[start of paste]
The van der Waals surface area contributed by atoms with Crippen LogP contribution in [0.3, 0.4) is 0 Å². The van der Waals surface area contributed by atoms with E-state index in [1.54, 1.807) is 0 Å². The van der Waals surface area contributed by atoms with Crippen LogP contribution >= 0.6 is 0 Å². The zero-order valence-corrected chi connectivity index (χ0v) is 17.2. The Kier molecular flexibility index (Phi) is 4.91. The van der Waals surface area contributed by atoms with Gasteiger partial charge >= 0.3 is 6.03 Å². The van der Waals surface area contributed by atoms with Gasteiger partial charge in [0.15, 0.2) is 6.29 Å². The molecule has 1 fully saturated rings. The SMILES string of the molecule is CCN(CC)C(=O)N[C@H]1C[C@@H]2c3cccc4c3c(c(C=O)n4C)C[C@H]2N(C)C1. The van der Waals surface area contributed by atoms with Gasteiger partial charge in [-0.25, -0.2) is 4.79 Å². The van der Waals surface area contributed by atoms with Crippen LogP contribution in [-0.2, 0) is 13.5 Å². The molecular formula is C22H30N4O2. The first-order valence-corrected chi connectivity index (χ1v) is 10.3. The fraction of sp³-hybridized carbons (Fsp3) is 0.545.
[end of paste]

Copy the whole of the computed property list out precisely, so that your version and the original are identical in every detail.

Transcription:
The van der Waals surface area contributed by atoms with Crippen LogP contribution in [0.3, 0.4) is 0 Å². The van der Waals surface area contributed by atoms with E-state index in [1.54, 1.807) is 0 Å². The van der Waals surface area contributed by atoms with Crippen LogP contribution >= 0.6 is 0 Å². The zero-order valence-corrected chi connectivity index (χ0v) is 17.2. The Kier molecular flexibility index (Phi) is 4.91. The van der Waals surface area contributed by atoms with Gasteiger partial charge >= 0.3 is 6.03 Å². The van der Waals surface area contributed by atoms with Gasteiger partial charge in [0.15, 0.2) is 6.29 Å². The molecule has 1 fully saturated rings. The SMILES string of the molecule is CCN(CC)C(=O)N[C@H]1C[C@@H]2c3cccc4c3c(c(C=O)n4C)C[C@H]2N(C)C1. The van der Waals surface area contributed by atoms with Gasteiger partial charge in [-0.25, -0.2) is 4.79 Å². The van der Waals surface area contributed by atoms with Crippen LogP contribution in [-0.2, 0) is 13.5 Å². The molecular formula is C22H30N4O2. The first-order valence-corrected chi connectivity index (χ1v) is 10.3. The fraction of sp³-hybridized carbons (Fsp3) is 0.545.